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Dorset Council develops analytics on local cost of living


Mark Say Managing Editor

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Dorset Council has developed a predictive analytics model on the local impact of the cost of living crisis.

Its principal research analyst Peter Jackson described the initiative at the UKAuthority AI and Data4Good conference this week, saying it has been used to liaise with other local groups and businesses in targeting resources to support people through the crisis.

The model has been built on Microsoft Power BI and using data from a number of sources. These include Office of Budget Responsibility figures on inflation and wage inflation, data from Experian on household discretionary income – the amount left after taxation and paying for necessities – and those from government on issues such as benefits payments and the energy price cap.

It has produced a dashboard that is being used to estimate how assumptions about the fuel cap will affect households in Dorset.

Changing projections

Initially, this produced projections that, with energy bills assumed at an annual average of £4,200 for the first quarter of 2023, 77,000 households would be in the red because of the impact on their discretionary income.

When the government came up with the price cap of £2,500 the council remodelled the data and estimated that around 5,000 households would be in the red. Based on an average of four people per household this would affect about 20,000.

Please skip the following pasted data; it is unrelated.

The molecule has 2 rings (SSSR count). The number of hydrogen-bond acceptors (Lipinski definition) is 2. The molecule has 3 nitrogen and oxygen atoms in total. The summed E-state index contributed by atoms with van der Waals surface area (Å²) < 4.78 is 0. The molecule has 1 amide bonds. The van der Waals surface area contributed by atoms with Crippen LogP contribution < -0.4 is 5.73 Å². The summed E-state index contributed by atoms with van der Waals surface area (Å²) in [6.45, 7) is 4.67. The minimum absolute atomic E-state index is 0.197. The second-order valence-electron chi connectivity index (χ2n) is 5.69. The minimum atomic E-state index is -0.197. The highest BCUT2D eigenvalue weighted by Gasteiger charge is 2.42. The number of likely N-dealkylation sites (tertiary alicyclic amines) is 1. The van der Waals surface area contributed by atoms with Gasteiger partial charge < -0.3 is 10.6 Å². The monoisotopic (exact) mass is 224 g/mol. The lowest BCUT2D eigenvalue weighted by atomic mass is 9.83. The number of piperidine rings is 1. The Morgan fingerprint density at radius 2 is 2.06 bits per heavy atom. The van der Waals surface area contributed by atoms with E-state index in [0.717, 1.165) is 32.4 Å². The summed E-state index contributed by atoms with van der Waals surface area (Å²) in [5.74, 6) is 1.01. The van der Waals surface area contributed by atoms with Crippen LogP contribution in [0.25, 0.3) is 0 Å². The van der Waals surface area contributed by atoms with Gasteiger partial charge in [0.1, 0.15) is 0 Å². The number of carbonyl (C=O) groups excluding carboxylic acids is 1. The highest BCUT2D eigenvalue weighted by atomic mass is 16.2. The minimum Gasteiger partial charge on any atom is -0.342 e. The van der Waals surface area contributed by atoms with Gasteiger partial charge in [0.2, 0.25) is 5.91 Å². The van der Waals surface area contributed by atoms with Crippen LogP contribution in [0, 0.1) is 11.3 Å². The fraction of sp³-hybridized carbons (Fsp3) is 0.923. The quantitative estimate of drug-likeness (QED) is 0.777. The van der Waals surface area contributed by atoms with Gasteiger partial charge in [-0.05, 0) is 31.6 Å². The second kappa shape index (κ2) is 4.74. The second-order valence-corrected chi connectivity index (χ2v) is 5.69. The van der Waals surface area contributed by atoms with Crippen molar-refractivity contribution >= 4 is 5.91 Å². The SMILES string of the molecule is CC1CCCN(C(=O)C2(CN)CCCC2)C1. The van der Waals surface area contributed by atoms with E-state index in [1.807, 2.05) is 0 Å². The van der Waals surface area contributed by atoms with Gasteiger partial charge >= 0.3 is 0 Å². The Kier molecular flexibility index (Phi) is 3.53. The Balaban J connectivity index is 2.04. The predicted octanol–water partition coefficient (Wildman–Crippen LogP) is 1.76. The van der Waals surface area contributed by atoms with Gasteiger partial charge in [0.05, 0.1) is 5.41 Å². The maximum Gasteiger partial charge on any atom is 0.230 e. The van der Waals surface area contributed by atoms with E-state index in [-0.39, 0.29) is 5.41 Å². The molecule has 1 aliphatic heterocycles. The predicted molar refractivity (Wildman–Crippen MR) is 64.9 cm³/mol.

Projections later into 2023 shows the number reduced to zero, but rising again in 2024.

“We’ve been building into the model as things change whenever we get more data released by the government,” Jackson said.

The council is also able to drill into the data at a geographic level to identity the areas that would be worst hit, and to show how these could change over time, and has begun to incorporate sentiment analysis from posts on Twitter to build its understanding of the focus of local concerns.

Targeting resources

“We presented the model to our senior leaders in the spring and they immediately saw the issues that could potentially affect our residents,” Jackson said. “So they released the resources to our community engagement team so they could work with the voluntary sector, targeting additional resources working with bodies like social supermarkets, food banks and lunch clubs, to provide help in particular areas.

“We also highlighted the particular impact to our MPs over the summer, during the (Conservative Party) leadership campaign, and they were able to take it back to Westminster.”

Jackson added that at the moment the council feels the model cannot incorporate the potential impact of the government’s recent mini-budget as the details keep changing and it involves assumptions on households that are difficult to gauge. But it is keeping watch and will incorporated any changes when it is deemed possible.

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